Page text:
16:39 GMT14 May 2021
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    A gay-rights organization that filed a complaint to Apple noted that the offending app sought to convert homosexual people to hetereosexual people through Christian prayer.

    Apple Inc. removed a religious app from its App Store after a petition begun by a gay rights group noted that the Christian app portrays homosexuality as "addiction," "sickness" and "sin," NBC News reported Sunday.

    The gay rights group, Truth Wins Out, launched its petition Thursday to remove the app created by Living Hope Ministries, an evangelical Christian religious group claiming to serve "those who are seeking sexual and relational wholeness through a more intimate relationship with Jesus Christ."

    The Christian website's director, Ricky Chelette, described his organization as "discipleship ministry," and suggested that it is organized "very much like a church."

    During an interview with NBC, Chelette claimed that his group "only help those individuals who are seeking [them]."

    "We help people understand who they are in Christ," he remarked of the three-year-old app.

    Petition filer Truth Wins Out pointed out that the app seeks LGBT youth "to change from gay-to-straight through prayer and therapy."

    Since Thursday, the petition gained 356 followers, NBC reported.

    After Apple agreed to take down the Christian app, the advocacy group issued a statement on Friday thanking the tech giant and its CEO Tim Cook.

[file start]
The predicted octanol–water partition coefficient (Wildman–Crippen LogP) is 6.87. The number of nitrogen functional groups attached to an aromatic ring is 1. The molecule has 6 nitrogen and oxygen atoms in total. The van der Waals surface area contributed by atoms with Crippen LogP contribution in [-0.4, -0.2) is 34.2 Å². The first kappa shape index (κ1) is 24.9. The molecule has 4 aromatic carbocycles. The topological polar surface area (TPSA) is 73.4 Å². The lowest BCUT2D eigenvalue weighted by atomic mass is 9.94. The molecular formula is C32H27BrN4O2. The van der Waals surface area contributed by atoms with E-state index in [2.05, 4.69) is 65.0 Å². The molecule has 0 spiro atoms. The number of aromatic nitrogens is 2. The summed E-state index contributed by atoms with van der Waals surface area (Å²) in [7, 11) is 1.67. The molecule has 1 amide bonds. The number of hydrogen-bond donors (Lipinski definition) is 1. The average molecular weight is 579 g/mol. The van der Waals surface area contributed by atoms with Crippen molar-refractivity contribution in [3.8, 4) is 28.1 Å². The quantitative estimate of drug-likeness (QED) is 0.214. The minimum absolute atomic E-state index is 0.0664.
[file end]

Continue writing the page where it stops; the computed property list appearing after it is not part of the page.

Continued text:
"We thank Apple for exemplifying corporate responsibility and taking swift action to remove a dangerous app that stigmatizes and demeans LGBT people," group Executive Director Wayne Besen said in the statement.

    "Ex-gay programs are consumer fraud and cause significant harm to the people they purport to help."

    Commenting on Apple's decision, Chelette said he was not informed that Apple had made a decision to take the app down, adding that his group will challenge the decision.

    "I think it's unfortunate that the advocacy group doesn't know what we do and is assuming that we're some hate organization. We are not," Chelette asserted.

    "We love gay-identified individuals," he added, cited by NBC.

    "We try to help folks who are conflicted with their faith and feelings," he said. "We have been doing that for a very long time."

    According to Chelette, he was attracted to men in the 1980s, but "had an experience with Christ that transformed his life."

    Chelette denied that his organization promotes gay conversion therapy.

    Apple has not yet commented on the app takedown, NBC reported.


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    Christianity, gay conversion, mobile app, Apple, US
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